A new study presented to the American College of Surgeons found that 39% of moped drivers sustaining accident injuries had a blood-alcohol level greater than .05 mg/dL — more than one-and-a-half times the number of intoxicated car or motorcycle drivers. So what's the deal? Mopeds (in this case, we presume they're referring to scooters as well) with engines of 50cc or less displacement can be driven without a driver's license in many states. Thus, they become the vehicle of choice for alcoholics who have had their licenses suspended but still, you know, have to get home from the bar. Clarkson? We're looking at you. According to Dr. Ashley Christmas of the Carolinas Medical Center in Charlotte, NC:
Upon questioning, we learned that many of these individuals had previously had their drivers' licenses revoked. These patients were very in tune to the fact that a moped was defined as a motorized vehicle with an engine less than 50 cubic centimeters, so they knew they could still drive this vehicle without a license. We suspect that many moped operators are repeat offenders, whose licenses were previously revoked.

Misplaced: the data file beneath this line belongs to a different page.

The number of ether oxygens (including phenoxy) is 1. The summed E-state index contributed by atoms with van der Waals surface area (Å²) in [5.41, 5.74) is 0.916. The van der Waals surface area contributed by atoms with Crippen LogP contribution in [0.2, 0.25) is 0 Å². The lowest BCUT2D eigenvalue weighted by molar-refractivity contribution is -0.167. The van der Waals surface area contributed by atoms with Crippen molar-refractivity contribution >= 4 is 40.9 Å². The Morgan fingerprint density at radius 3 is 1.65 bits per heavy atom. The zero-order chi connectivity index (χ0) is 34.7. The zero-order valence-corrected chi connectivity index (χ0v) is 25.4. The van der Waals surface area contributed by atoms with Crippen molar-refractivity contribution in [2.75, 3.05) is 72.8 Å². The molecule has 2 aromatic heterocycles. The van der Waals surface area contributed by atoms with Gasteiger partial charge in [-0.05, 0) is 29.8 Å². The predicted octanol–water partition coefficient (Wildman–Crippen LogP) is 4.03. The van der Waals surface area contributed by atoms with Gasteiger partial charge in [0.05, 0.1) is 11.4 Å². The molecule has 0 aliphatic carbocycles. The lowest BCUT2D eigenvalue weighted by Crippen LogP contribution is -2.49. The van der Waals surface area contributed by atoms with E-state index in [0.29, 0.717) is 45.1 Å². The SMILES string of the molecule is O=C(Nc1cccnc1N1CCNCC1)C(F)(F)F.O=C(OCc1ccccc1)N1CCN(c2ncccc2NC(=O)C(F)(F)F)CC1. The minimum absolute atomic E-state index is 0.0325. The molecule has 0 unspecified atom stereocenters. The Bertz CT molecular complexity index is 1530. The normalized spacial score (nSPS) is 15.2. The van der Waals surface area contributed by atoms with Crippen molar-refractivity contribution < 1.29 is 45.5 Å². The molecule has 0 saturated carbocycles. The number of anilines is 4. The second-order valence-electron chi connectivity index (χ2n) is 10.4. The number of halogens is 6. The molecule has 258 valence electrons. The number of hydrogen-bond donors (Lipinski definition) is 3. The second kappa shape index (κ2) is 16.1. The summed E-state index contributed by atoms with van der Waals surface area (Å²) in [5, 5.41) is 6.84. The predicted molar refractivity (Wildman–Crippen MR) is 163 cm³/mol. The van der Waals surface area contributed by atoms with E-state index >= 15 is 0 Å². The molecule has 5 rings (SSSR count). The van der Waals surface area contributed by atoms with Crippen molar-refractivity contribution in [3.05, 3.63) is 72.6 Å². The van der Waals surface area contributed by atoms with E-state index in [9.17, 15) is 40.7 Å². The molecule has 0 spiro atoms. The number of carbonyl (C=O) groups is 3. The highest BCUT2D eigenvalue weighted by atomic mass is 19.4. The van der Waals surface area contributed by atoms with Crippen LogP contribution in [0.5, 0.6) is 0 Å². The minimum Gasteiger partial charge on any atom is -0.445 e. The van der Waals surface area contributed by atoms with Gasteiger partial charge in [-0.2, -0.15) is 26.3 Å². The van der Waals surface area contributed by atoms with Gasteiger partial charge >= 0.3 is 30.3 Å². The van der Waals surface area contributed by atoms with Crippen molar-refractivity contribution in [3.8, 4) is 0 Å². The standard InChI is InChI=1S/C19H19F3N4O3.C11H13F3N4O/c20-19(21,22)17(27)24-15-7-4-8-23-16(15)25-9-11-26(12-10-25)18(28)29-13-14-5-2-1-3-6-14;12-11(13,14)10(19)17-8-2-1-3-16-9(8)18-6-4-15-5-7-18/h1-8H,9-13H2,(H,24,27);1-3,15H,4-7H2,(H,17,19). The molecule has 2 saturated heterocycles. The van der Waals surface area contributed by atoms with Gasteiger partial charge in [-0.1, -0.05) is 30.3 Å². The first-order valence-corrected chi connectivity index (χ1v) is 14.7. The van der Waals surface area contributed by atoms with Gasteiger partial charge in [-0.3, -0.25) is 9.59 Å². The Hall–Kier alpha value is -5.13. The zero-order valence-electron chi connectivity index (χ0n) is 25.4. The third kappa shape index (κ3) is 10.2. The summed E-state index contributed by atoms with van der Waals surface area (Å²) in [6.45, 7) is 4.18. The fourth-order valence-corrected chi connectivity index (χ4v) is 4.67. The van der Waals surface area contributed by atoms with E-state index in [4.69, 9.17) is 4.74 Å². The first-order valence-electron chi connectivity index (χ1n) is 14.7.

Have we stumbled upon a solution for one of society's great ills? Get a DUI, get sentenced to driving only scooters. We'd much rather be T-boned by a drunk driving 100 pounds of plastic at 30 MPH than an Expedition. They'd have to be Sprees, of course. [PRNewswire, Sub. Req.; Photo Credit: Geekologie.com